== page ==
The nights shifted according to when the most people could attend. And let's be honest: They missed some weeks for vacations, or when their most valiant efforts were thwarted. As the kids grew older and busier, "sometimes it was just the four of us," Ann said. Which was fine.

But what surprised them was how rarely they missed a week. And while they've been firm about not adding other families, Family Dinner has been open to individuals: exchange students, kids' classmates, the old friend passing through. On one recent evening, the table included Sarah Milstein, a friend of Nancy's godson, Matthew Sikkink Johnson, who couldn't attend.

"I think it's important how you've invited other people in for periods of time," Lil Luce Erickson told the older adults while sitting next to another addition, her husband, Thomas.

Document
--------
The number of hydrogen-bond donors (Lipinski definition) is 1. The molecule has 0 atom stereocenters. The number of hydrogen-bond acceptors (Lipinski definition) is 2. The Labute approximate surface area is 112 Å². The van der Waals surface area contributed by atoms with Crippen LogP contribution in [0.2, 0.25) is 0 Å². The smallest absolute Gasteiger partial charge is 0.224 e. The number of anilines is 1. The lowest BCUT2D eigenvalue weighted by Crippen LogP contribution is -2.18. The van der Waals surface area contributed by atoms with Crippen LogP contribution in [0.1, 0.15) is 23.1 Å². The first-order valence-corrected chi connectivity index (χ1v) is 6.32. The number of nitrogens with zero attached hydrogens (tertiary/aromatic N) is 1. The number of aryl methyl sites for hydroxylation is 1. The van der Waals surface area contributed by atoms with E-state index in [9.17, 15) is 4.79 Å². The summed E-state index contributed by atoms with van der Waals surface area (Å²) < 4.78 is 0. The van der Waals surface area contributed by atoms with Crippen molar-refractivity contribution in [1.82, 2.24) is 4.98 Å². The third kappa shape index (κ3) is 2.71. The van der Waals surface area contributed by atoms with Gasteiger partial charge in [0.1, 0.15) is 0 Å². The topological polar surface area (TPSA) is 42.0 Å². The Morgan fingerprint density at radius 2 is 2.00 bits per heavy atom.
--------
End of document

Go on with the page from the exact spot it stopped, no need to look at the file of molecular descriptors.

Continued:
"These dinners," Mark said, "have been a tapestry."

Supporting in grief

Over the years, the couples have seen each other through the deaths of their parents. Jobs have changed, addresses have shifted. Pets have included cats, dogs, ducks and an iguana.

In 2000, tragedy came to the table. Rachel Ritchie, about to turn 21, was struck and killed by a drunken driver. Despite 13 years of Family Dinners, her death seemed almost too overwhelming to overcome.

Even this evening, after checking the seasoning on the chicken, Ann looked across the kitchen at Nancy before speaking.

"I wondered," she began, then paused. "I wondered if, after Rachel passed, if it would be hard. Or if it would be important to keep going."

"Oh!" Nancy said, almost before Ann finished, "it was really important."

Then in walked Lil and Thomas, setting off another round of hugs and a return to the present.